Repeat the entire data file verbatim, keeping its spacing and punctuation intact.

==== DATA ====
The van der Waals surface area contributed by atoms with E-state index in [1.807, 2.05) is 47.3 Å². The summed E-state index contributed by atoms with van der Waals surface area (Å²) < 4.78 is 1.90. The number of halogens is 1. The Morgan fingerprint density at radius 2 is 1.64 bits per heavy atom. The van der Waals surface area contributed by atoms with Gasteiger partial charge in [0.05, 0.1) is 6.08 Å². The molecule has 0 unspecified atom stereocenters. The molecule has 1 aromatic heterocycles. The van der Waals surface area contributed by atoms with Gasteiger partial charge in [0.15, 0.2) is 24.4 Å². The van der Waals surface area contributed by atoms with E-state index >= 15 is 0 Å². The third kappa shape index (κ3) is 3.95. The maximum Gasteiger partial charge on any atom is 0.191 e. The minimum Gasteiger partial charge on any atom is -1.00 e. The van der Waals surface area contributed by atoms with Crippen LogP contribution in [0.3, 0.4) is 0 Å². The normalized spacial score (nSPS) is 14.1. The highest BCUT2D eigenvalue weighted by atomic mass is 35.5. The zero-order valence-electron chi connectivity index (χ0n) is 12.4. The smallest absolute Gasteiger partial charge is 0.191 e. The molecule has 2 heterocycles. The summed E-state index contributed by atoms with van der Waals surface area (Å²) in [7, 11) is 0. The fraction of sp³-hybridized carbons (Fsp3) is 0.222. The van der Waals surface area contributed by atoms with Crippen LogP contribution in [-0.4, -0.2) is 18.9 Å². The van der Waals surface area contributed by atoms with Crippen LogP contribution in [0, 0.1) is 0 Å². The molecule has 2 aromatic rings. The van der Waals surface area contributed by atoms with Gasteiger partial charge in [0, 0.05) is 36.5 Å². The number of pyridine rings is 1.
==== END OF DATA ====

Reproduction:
The van der Waals surface area contributed by atoms with E-state index in [1.807, 2.05) is 47.3 Å². The summed E-state index contributed by atoms with van der Waals surface area (Å²) < 4.78 is 1.90. The number of halogens is 1. The Morgan fingerprint density at radius 2 is 1.64 bits per heavy atom. The van der Waals surface area contributed by atoms with Gasteiger partial charge in [0.05, 0.1) is 6.08 Å². The molecule has 0 unspecified atom stereocenters. The molecule has 1 aromatic heterocycles. The van der Waals surface area contributed by atoms with Gasteiger partial charge in [0.15, 0.2) is 24.4 Å². The van der Waals surface area contributed by atoms with E-state index >= 15 is 0 Å². The third kappa shape index (κ3) is 3.95. The maximum Gasteiger partial charge on any atom is 0.191 e. The minimum Gasteiger partial charge on any atom is -1.00 e. The van der Waals surface area contributed by atoms with Crippen LogP contribution in [0.3, 0.4) is 0 Å². The normalized spacial score (nSPS) is 14.1. The highest BCUT2D eigenvalue weighted by atomic mass is 35.5. The zero-order valence-electron chi connectivity index (χ0n) is 12.4. The smallest absolute Gasteiger partial charge is 0.191 e. The molecule has 2 heterocycles. The summed E-state index contributed by atoms with van der Waals surface area (Å²) in [7, 11) is 0. The fraction of sp³-hybridized carbons (Fsp3) is 0.222. The van der Waals surface area contributed by atoms with Crippen LogP contribution in [-0.4, -0.2) is 18.9 Å². The van der Waals surface area contributed by atoms with Crippen LogP contribution in [0, 0.1) is 0 Å². The molecule has 2 aromatic rings. The van der Waals surface area contributed by atoms with Gasteiger partial charge in [0, 0.05) is 36.5 Å². The number of pyridine rings is 1.